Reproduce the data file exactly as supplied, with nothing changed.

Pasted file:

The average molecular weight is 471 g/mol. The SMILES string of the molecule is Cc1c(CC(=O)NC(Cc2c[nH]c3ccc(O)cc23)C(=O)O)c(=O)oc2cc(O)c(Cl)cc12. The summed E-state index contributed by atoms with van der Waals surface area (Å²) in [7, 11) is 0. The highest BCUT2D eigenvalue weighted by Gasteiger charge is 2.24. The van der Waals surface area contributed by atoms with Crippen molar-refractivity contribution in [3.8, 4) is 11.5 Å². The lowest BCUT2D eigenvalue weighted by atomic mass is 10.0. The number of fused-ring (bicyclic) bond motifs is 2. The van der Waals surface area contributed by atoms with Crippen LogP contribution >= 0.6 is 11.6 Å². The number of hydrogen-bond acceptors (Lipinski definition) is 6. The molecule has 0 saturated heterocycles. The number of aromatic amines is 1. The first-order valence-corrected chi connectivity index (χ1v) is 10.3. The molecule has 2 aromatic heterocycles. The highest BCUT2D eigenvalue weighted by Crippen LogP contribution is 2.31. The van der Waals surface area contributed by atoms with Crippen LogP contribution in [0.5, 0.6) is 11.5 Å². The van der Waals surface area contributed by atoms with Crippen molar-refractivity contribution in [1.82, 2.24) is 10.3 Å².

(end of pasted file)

The average molecular weight is 471 g/mol. The SMILES string of the molecule is Cc1c(CC(=O)NC(Cc2c[nH]c3ccc(O)cc23)C(=O)O)c(=O)oc2cc(O)c(Cl)cc12. The summed E-state index contributed by atoms with van der Waals surface area (Å²) in [7, 11) is 0. The highest BCUT2D eigenvalue weighted by Gasteiger charge is 2.24. The van der Waals surface area contributed by atoms with Crippen molar-refractivity contribution in [3.8, 4) is 11.5 Å². The lowest BCUT2D eigenvalue weighted by atomic mass is 10.0. The number of fused-ring (bicyclic) bond motifs is 2. The van der Waals surface area contributed by atoms with Crippen LogP contribution >= 0.6 is 11.6 Å². The number of hydrogen-bond acceptors (Lipinski definition) is 6. The molecule has 0 saturated heterocycles. The number of aromatic amines is 1. The first-order valence-corrected chi connectivity index (χ1v) is 10.3. The molecule has 2 aromatic heterocycles. The highest BCUT2D eigenvalue weighted by Crippen LogP contribution is 2.31. The van der Waals surface area contributed by atoms with Crippen LogP contribution in [0.5, 0.6) is 11.5 Å². The van der Waals surface area contributed by atoms with Crippen molar-refractivity contribution in [1.82, 2.24) is 10.3 Å².